On March 31, a coalition of housing activists, socialists, and community members (including myself) held a rally and a march to discuss Seattle’s and Washington state’s housing crisis. About 100 people were in attendance. The speakers discussed various aspects of the housing crisis, such as its disproportionate impact on BIPOC communities, immigrants, women and children, its origins in the racist housing market, and the sheer scope of the problem. The march went from City Hall to the nearby courthouse responsible for processing evictions.

Some gave personal stories of their own housing issues. One speaker, a small business owner, explained how he had fallen into more than $15,000 in housing debt as a result of the pandemic. One speaker—an elderly Black woman—explained how she was being harassed by her landlord, who even went so far as to try to hire goons to intimidate her out of her own house. Another speaker, again a Black woman, spoke about how she had been forced out of Seattle’s central district where she had grown up. In decades past, the central district was redlined as the Black neighborhood; now, people of color have are being rapidly economically evicted from the area to make way for luxury apartment developments.

This demonstration comes off the heels of several other events in Seattle—town halls, marches, rallies, etc. centered on housing issues. It’s no surprise to anyone living in the area why: with sky-high rents, stagnant wages, and an apparently permanent epidemic of people living in tents and cars, the housing crisis permeates almost everything in the city. Thanks to COVID, the crisis is set to become a catastrophe once the eviction moratorium ends and the affected renters fall off the “eviction cliff.” As many as a half-million people in Washington alone are facing potential eviction.

Hopes are high that these events inaugurate a new movement capable of delivering true housing justice, rather than piecemeal reforms that simply stem the onslaught. However, obviously, hope alone is not enough; we need a winning strategy if we are to win against the landlords and real estate speculators. With that in mind, let’s take a look at the movement’s opposition, as well as its strengths and weaknesses, and where to go from here.

The opposition

The landlord lobby is strong in Washington, stronger and better organized than in many other states. In 1981, the state legislature passed a ban on local rent-control measures, which has stymied attempts at housing reform for decades since. Many state legislators are themselves landlords; last year the Stranger reported that at least 19 of Washington’s legislators were commercial or residential landlords. Even the smallest attempts at progressive housing reform will be fiercely resisted.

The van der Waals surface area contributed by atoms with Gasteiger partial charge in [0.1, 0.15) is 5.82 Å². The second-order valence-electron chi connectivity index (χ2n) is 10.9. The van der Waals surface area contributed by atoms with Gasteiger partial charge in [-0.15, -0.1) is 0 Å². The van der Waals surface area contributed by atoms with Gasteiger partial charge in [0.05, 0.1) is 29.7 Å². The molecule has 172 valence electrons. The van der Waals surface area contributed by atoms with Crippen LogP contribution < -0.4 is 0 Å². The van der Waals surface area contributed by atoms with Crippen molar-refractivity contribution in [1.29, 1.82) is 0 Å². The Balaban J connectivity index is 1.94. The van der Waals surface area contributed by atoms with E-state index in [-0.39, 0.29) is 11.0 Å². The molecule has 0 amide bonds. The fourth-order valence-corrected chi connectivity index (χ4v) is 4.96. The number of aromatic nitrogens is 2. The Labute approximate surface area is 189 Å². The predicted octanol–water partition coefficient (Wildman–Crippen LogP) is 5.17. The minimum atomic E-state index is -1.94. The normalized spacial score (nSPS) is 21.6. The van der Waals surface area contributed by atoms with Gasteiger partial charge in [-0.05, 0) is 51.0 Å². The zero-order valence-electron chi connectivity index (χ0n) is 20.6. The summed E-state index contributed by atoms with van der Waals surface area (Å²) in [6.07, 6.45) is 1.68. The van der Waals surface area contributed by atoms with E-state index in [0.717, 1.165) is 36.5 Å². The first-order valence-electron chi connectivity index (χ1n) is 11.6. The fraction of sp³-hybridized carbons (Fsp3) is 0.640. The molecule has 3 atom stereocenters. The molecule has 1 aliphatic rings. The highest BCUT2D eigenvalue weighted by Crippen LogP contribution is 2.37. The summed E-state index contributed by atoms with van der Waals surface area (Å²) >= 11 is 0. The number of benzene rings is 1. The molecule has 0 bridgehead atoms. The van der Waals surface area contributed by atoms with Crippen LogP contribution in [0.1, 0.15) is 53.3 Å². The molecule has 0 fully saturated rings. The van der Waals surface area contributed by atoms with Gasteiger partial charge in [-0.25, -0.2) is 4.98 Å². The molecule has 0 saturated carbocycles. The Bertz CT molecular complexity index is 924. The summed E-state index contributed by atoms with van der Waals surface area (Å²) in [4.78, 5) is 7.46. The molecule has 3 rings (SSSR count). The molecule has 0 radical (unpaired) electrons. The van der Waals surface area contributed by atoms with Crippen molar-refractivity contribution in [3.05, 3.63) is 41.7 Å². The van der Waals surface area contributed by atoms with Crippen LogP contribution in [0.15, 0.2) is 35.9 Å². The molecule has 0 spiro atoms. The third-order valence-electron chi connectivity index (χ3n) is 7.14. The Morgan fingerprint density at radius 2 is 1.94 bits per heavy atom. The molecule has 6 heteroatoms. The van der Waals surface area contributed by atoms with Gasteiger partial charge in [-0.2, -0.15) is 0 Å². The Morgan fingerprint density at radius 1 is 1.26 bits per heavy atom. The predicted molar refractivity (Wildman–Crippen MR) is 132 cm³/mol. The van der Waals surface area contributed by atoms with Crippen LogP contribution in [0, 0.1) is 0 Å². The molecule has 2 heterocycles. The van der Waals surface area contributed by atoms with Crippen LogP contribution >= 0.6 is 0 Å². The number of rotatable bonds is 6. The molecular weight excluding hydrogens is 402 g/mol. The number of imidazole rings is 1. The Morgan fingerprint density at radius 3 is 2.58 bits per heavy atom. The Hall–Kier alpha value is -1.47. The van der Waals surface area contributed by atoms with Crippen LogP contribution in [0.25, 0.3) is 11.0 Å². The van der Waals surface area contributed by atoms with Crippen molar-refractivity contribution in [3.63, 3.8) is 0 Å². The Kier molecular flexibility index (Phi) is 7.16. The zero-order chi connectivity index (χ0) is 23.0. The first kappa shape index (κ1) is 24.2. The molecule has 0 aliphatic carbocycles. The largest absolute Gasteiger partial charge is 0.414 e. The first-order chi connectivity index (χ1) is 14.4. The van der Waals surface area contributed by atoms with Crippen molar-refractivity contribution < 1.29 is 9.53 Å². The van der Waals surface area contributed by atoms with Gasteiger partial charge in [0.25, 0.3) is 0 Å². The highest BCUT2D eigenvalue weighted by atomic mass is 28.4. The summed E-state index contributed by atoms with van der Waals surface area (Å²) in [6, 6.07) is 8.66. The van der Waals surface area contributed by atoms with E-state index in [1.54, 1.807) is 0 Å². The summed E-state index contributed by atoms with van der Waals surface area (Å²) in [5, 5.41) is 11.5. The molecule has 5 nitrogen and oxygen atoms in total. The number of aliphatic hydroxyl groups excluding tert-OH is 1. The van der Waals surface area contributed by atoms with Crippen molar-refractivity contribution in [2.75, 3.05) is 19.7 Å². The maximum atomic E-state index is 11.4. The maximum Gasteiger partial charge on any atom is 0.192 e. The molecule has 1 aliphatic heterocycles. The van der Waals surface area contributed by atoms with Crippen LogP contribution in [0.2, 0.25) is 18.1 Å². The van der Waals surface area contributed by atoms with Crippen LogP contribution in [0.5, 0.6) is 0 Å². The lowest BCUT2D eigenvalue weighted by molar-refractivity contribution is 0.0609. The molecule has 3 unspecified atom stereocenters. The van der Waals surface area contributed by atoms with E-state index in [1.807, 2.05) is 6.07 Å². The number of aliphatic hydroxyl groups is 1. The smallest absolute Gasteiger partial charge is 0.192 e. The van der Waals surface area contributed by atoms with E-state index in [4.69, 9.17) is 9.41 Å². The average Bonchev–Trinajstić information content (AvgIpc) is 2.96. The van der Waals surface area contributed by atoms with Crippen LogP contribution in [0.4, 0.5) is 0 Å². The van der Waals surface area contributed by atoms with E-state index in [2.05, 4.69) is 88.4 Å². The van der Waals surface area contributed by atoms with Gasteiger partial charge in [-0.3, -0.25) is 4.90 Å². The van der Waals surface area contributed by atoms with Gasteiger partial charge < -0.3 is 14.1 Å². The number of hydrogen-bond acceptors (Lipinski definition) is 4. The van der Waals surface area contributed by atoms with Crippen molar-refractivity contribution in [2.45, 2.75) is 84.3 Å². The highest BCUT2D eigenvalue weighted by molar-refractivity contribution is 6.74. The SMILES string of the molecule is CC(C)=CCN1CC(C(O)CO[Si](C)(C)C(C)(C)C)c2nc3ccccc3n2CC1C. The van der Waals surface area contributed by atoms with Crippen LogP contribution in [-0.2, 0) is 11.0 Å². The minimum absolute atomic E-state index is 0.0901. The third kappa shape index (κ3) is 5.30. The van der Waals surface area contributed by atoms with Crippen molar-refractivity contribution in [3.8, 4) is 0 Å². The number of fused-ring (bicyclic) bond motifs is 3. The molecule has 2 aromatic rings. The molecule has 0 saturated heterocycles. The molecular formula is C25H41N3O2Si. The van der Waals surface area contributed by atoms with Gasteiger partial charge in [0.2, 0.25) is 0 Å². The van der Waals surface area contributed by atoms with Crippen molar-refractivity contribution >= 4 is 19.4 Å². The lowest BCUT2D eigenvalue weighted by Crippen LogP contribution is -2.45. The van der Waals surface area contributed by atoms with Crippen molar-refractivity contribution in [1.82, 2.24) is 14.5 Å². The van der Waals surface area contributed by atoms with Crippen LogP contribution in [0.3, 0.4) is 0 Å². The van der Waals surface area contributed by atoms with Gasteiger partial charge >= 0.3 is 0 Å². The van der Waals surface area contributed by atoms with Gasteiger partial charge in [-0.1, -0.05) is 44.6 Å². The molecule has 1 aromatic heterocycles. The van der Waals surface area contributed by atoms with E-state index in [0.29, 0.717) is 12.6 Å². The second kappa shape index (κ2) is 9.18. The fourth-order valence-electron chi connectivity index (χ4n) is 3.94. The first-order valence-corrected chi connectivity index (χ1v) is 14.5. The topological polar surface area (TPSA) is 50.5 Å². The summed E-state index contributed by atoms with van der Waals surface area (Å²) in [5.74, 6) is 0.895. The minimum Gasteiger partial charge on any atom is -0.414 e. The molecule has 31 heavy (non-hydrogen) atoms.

Beyond this, Washington state has the most regressive tax code in the U.S. There are no state income taxes; instead, the state is funded through sales taxes, property taxes, and a myriad of other fees such as annual car tabs and tolls. The state constitution almost entirely forbids progressive taxation, stating, “all taxes shall be uniform upon the same class of property,” which in plain terms means that any income tax would have to be the same rate for everyone, whether you’re making $10,000 or $10 million. Corporations such as Amazon and Boeing are regularly given bailouts and sweetheart tax deals while average people are left with the choice of increasing taxes on their own meager income to pay for social services, or reducing their taxes to keep more of the income they do have.

In the rare cases when the movement manages to win, such as the Amazon tax last year, which brought in $200 million to build public housing, the ruling class tries everything to overturn the victory. The Democrats attempted to overturn and weaken the tax multiple times through preemption, sunset clauses, etc. but failed. The ruling class, including many members of Amazon’s “S-team” (senior corporate leadership), bankrolled the Democrat Egan Orion in opposition to the independent socialist councilmember Kshama Sawant, who led the charge for the housing tax. Although that effort failed, they are now bringing a recall campaign against Sawant on spurious charges based on her involvement in the Black Lives Matter movement.